Wrote Brig. Gen. Seth Williams, Asst. Adj. Gen. U.S.A., “In conformity with telegraphic dispatch from Maj. Gen. McClellan received yesterday asking a full number of my command, their condition, wants, position etc. I have directed a full Monthly report made out to be sent to your office.  Owing to the activity with which troops under my command have been kept moving since the first of the Month, full reports are not yet in.”

“My command extends to Cape Girardeau, Mo. garrisoned with three regiments of Infantry, one Comp. Light Artillery, one Engineer company, one Company mounted Home Guards and one Siege Company, both the latter anxious to be mustered into the service of the United States.  The post commanded by Col. J. B. Plummer 11th Mo. Vols.

“Birds Point Mo. garrisoned with six regiments of Infantry, two companies Light Artillery, one Engineer Company, and Eleven companies Cavalry.

“One company of Artillery have just received their pieces but have not yet been supplied with horses or harness.  Four companies of the Cavalry arrived yesterday.

“Fort Holt Ky. garrisoned with two regiments of Infantry, one Comp. each of Cavalry and Light Artillery,  the Artillery with but four pieces (two of them taken at Belmont) and neither horses nor harness.

“I was very much opposed to occupying Fort Holt at the beginning, but now a great deal of labor has been expended in fortifying and strengthening the position, and the troops there have partially built huts for Winter accommodation.

“Mound City Garrisoned with one regiment of Infantry.

“Cairo with six regiments of Infantry, one Company Light Artillery and nine Companies of Cavalry.  One regiment of Infantry and all the Cavalry but one Comp. without arms.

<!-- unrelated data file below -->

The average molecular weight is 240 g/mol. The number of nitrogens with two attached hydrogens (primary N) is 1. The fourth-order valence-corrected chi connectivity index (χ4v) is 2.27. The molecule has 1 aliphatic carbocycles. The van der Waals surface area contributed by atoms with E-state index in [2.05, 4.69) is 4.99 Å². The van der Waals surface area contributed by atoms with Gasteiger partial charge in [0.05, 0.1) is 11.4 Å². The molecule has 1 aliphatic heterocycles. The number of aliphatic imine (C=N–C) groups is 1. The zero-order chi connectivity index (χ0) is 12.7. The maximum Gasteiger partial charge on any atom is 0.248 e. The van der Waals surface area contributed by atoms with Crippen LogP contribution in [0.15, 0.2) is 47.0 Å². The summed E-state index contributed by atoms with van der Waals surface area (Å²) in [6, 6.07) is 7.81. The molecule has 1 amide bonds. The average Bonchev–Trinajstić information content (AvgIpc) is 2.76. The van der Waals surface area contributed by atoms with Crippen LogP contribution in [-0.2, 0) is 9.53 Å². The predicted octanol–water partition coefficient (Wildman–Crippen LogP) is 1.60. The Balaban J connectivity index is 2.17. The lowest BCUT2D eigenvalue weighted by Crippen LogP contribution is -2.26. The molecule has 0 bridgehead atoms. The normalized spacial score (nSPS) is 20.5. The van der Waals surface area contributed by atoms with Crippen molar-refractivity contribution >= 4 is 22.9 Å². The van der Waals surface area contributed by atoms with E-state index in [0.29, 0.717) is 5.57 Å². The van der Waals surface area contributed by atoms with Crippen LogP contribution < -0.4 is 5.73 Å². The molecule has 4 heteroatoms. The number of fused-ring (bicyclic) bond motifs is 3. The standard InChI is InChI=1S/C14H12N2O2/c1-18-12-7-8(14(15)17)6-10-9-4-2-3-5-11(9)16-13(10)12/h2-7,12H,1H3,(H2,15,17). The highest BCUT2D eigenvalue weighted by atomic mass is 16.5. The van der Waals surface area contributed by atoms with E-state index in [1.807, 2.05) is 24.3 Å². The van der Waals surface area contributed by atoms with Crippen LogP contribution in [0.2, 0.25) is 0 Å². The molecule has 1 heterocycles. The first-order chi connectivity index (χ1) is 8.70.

“My whole command numbers less than eighteen thousand of which about two thousand two hundred are sick.  But for the measles, however, the health of the command would be comparatively good.

“We are deficient in land transportation, arms and clothing.  The latter two are deficient both in quantity and quality.

“The post has been carried on so long without funds in the Quartermaster’s Department that nothing can be procured at current cash rates, and not at all except with difficulty.  I would urge the necessity of sending a supply of funds for the use of this post soon.

“I think also that the interest of the service demands that a regular Quartermaster be sent here.

“I have under my command two Genboats one of which remains at Mound City to guard the new boats being built there, the other here.

“I shall hope to have ready by tomorrow a Monthly report showing the exact condition of my whole command and accompanied by reports of the various departments.”

The Papers of Ulysses S Grant, Vol 3, p 165-6

O.R., I, iii, 570-71

 

“Enclosed please find report in the case of Sgt. W. T. Morgan who has proven himself a worthless and useless soldier.”

Wrote Brig. Gen. Lorenzo Thomas, Adjt. Gen U.S.A., “Enclosed please find report of Capt. Brinck, Act. Chief of Ord. in the case of Sgt. W. T. Morgan who has proven himself a worthless and useless soldier.”

“I would respectfully recommend that Sgt. Morgan be dishonorably discharged from the service.”